Who Are The Teal Independents & How Did They Manage To Win 7 Seats On Election Night?

Every election, ballot sheets are riddled with independent candidates. But at the 2022 federal election there was a new category of people who pushed to win our vote: teal independents. So who were these teal people and how did they manage to unseat so many big-wig Liberals like former treasurer Josh Frydenberg & Tim Wilson?

To put it simply – the so-called “teal independents” were independent political candidates focused primarily on climate issues. They were backed by one of the biggest political donation reserves in Australian history — the Climate 200 fund.

That sounds like a good thing, right? Healthy for democracy and all that jazz.

Let’s get a few things straight.

What was the goal of the teal independents?

To unseat Coalition politicians who had been slack on climate action such as Tim Wilson in Goldstein, former Treasurer Josh Frydenberg in Kooyong and former Minister for Energy and Emissions Reduction Angus Taylor in Hume.

The strategy marked a departure from the tactics of groups like GetUp! which failed to unseat extremely conservative Liberals such as Peter Dutton at the 2019 federal election.

This time, the focus was on unseating more moderate, inner-city Liberals.

Where are the teal independents based?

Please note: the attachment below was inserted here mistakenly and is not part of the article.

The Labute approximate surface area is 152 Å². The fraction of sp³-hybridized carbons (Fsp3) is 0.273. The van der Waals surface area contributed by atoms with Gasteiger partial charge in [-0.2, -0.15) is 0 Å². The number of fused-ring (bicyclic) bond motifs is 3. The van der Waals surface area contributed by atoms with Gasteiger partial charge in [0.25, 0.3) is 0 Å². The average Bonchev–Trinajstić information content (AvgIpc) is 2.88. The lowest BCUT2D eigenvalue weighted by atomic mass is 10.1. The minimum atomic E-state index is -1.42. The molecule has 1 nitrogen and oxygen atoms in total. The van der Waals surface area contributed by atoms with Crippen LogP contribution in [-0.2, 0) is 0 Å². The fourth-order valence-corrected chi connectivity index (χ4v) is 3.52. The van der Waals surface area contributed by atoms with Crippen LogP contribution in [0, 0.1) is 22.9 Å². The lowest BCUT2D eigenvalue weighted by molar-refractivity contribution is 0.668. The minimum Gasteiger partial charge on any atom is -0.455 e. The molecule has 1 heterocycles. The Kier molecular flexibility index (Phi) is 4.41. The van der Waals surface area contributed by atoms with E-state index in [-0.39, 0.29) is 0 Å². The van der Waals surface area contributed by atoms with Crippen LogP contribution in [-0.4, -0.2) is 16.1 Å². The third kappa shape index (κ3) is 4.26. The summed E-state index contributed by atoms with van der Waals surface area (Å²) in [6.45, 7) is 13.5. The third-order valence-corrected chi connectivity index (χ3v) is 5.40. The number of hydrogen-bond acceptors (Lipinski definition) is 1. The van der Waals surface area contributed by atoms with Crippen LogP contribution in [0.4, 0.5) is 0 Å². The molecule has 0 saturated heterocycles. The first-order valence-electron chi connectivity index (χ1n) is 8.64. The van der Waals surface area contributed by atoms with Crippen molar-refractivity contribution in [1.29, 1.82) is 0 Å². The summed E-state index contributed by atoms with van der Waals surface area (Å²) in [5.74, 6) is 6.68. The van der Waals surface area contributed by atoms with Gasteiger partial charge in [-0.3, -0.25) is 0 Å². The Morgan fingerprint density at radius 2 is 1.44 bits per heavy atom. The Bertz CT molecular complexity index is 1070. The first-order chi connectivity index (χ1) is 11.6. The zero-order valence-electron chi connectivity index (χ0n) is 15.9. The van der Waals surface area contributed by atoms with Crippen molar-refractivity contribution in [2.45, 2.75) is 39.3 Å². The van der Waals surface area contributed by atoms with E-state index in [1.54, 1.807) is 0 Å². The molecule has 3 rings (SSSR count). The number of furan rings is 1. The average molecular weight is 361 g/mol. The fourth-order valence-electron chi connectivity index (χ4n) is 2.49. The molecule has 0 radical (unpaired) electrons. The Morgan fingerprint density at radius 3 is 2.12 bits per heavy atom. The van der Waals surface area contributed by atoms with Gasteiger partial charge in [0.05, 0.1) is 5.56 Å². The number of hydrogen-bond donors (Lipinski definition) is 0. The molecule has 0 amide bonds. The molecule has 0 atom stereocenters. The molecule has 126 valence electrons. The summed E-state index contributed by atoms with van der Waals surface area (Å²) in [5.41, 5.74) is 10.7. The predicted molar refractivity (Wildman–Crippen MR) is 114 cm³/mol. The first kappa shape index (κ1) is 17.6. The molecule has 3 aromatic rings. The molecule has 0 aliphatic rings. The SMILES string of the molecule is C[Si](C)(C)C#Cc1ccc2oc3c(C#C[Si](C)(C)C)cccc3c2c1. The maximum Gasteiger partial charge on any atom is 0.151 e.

At the 2022 federal election there were 22 teal independents running for seats across Australia.

Seven of these teal independents won their seats.

The winners were:

Allegra Spender in Wentworth NSW, Dr Monique Ryan in Kooyong Vic, Kate Chaney in Curtin WA, Zoe Daniel in Goldstein Vic, Kylea Tink in North Sydney NSW, Sophie Scamps in Mackellar NSW and finally Zali Steggall who retained her seat in Warringah NSW.

How were they funded?

The teal candidates were funded through a massive political war chest convened by the son of Australia’s first billionaire – Simon Holmes à Court. The funding pool received donations from philanthropists, business people and many everyday Australians.

The Climate 200 fund was established prior to the 2019 Federal election. It supported Zali Steggall who famously unseated ex-PM Tony Abbot in Warringah and went on to win again this time around.